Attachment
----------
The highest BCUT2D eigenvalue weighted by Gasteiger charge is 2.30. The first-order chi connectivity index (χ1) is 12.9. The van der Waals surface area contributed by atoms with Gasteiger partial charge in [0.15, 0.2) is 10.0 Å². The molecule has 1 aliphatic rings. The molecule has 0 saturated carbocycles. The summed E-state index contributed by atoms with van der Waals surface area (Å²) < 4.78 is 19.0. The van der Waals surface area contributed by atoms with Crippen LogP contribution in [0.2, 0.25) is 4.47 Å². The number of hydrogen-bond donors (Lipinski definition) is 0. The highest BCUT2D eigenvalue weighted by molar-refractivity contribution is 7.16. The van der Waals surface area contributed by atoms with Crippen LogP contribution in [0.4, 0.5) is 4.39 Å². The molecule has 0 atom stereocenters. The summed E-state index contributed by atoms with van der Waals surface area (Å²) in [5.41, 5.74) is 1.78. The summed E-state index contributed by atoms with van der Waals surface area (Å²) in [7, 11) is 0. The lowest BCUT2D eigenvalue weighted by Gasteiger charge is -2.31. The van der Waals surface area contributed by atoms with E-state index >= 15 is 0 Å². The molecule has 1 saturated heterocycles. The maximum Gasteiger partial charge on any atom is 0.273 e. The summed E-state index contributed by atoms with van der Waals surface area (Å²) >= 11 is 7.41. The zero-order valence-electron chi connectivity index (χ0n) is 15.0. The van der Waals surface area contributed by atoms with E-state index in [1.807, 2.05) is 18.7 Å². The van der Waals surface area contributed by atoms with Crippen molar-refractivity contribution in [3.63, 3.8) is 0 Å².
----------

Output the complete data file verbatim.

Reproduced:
The highest BCUT2D eigenvalue weighted by Gasteiger charge is 2.30. The first-order chi connectivity index (χ1) is 12.9. The van der Waals surface area contributed by atoms with Gasteiger partial charge in [0.15, 0.2) is 10.0 Å². The molecule has 1 aliphatic rings. The molecule has 0 saturated carbocycles. The summed E-state index contributed by atoms with van der Waals surface area (Å²) < 4.78 is 19.0. The van der Waals surface area contributed by atoms with Crippen LogP contribution in [0.2, 0.25) is 4.47 Å². The number of hydrogen-bond donors (Lipinski definition) is 0. The highest BCUT2D eigenvalue weighted by molar-refractivity contribution is 7.16. The van der Waals surface area contributed by atoms with Crippen LogP contribution in [0.4, 0.5) is 4.39 Å². The molecule has 0 atom stereocenters. The summed E-state index contributed by atoms with van der Waals surface area (Å²) in [5.41, 5.74) is 1.78. The summed E-state index contributed by atoms with van der Waals surface area (Å²) in [7, 11) is 0. The lowest BCUT2D eigenvalue weighted by Gasteiger charge is -2.31. The van der Waals surface area contributed by atoms with E-state index >= 15 is 0 Å². The molecule has 1 saturated heterocycles. The maximum Gasteiger partial charge on any atom is 0.273 e. The summed E-state index contributed by atoms with van der Waals surface area (Å²) >= 11 is 7.41. The zero-order valence-electron chi connectivity index (χ0n) is 15.0. The van der Waals surface area contributed by atoms with E-state index in [1.807, 2.05) is 18.7 Å². The van der Waals surface area contributed by atoms with Crippen molar-refractivity contribution in [3.63, 3.8) is 0 Å².